Japanese Justice Minister Sadakazu Tanigaki arrives for a press conference in Tokyo to announce the execution of a mobster and a killer arsonist, August 29, 2014
Japan executed a mobster and a killer arsonist on Friday, bringing to 11 the total number of death sentences carried out since Prime Minister Shinzo Abe took power in 2012.
The executions came days before Abe is expected to reshuffle his cabinet amid speculation that he will appoint a new justice minister, whose approval is needed for any sentence to be carried out.
"I ordered the executions after prudent consideration," Justice Minister Sadakazu Tanigaki told reporters.
The executed men were both multiple killers.
Tsutomu Takamizawa, 59, a gang boss in the Yamaguchi-gumi, Japan's largest yakuza grouping, was convicted of shooting three people dead between 2001 and 2005, the justice ministry said.
Mitsuhiro Kobayashi, a 56-year-old former taxi driver, was convicted of killing five people and seriously injuring four others in 2001 by setting fire to a consumer loan office, in Aomori, northern Japan.
Apart from the United States, Japan is the only major industrialised democracy to use capital punishment.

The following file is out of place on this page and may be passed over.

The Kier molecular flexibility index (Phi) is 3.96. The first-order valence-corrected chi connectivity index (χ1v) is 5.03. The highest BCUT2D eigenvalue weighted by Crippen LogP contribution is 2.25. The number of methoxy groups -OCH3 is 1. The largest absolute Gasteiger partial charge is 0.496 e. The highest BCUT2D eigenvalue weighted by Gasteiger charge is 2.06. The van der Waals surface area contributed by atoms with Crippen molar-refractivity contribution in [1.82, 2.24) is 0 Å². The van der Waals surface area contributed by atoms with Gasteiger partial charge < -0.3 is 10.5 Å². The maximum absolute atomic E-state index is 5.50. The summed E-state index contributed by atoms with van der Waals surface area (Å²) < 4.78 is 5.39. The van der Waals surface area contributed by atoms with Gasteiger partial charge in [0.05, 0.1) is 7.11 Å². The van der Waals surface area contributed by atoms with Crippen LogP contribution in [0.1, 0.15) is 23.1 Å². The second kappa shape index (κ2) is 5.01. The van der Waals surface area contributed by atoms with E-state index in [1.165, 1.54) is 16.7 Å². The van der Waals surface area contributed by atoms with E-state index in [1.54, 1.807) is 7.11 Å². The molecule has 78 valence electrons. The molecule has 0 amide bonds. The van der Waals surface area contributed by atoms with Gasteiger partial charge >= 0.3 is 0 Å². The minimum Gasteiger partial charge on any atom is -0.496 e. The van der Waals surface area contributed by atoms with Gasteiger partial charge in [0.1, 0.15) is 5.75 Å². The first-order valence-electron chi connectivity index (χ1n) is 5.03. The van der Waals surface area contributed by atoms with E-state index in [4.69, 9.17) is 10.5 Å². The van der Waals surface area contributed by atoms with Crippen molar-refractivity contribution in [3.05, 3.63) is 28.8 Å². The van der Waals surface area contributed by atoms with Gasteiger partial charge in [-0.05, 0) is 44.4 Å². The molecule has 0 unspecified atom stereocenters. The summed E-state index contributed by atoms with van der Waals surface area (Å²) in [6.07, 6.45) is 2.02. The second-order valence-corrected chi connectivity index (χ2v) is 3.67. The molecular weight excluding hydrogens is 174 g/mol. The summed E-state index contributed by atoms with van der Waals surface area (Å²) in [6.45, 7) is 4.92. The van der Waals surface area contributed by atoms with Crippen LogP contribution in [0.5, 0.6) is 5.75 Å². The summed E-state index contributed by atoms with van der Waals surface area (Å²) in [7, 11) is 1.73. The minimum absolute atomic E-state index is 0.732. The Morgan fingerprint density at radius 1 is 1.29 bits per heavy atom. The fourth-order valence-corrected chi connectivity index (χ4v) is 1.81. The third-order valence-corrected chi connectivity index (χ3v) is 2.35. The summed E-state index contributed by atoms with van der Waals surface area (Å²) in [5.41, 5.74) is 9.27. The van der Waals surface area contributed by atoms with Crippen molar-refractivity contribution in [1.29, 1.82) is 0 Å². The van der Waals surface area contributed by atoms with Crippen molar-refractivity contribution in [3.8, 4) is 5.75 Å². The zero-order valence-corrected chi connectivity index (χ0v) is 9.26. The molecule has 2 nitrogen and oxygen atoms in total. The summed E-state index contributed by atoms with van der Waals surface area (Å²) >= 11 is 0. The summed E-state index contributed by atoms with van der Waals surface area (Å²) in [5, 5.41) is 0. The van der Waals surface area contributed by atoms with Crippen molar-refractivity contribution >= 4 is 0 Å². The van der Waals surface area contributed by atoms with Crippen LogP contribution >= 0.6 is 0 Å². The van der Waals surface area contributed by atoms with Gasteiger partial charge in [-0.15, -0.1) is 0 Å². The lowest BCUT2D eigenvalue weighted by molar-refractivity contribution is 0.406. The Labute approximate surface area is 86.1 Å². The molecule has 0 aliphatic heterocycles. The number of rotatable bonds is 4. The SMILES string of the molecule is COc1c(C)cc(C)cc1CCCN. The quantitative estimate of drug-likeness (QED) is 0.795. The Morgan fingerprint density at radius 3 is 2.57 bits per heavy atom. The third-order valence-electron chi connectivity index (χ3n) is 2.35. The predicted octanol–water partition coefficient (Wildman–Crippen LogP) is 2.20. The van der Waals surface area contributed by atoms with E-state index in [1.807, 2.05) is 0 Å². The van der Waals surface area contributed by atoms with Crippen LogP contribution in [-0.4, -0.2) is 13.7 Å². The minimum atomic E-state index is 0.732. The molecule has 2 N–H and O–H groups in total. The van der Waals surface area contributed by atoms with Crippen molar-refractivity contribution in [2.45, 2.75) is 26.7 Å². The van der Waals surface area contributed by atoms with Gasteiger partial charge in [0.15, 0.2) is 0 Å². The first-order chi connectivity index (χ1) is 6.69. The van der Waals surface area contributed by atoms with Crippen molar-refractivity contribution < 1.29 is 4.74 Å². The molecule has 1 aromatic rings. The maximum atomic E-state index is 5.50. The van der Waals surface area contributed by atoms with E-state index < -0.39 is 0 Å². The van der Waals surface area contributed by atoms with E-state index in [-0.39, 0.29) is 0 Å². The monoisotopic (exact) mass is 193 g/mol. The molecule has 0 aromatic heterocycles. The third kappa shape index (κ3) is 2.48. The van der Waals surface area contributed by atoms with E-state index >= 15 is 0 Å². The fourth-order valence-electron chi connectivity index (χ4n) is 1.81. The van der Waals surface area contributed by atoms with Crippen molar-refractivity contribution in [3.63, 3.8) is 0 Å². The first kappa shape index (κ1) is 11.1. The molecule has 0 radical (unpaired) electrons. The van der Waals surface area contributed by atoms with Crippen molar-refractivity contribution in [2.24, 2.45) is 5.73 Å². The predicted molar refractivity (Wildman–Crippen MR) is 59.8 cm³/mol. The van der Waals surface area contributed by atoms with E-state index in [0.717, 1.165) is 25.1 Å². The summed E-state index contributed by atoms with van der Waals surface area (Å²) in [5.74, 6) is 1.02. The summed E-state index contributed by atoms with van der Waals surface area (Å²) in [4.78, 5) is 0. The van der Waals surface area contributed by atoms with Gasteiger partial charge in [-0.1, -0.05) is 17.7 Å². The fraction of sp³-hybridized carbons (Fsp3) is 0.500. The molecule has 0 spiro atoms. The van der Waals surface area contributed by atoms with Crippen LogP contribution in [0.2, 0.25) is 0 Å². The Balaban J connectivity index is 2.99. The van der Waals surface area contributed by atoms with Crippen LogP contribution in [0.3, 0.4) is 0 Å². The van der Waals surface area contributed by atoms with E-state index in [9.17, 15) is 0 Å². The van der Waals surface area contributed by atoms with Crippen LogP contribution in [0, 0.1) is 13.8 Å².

Surveys have shown the death penalty has overwhelming public support, despite repeated protests from European governments and human rights groups.
Tokyo did not execute anyone in 2011, the first full year in nearly two decades without an execution amid muted debate on the rights and wrongs of the practice.
But in March 2012 it abruptly resumed its use of capital punishment, dispatching three multiple murderers.
International advocacy groups say Japan's system is cruel because inmates can wait for their executions for many years in solitary confinement and are only told of their impending death a few hours ahead of time.
There have been a number of high-profile miscarriages of justice exposed in recent years, including the case of Iwao Hakamada, who was released from jail in March, aged 78, after decades on death row for a multiple murder he did not commit.
Hakamada, who was believed to be the world's longest-serving death row inmate, was the victim of a flawed investigation in which evidence was fabricated.
Japan now has 125 inmates on death row, according to local media.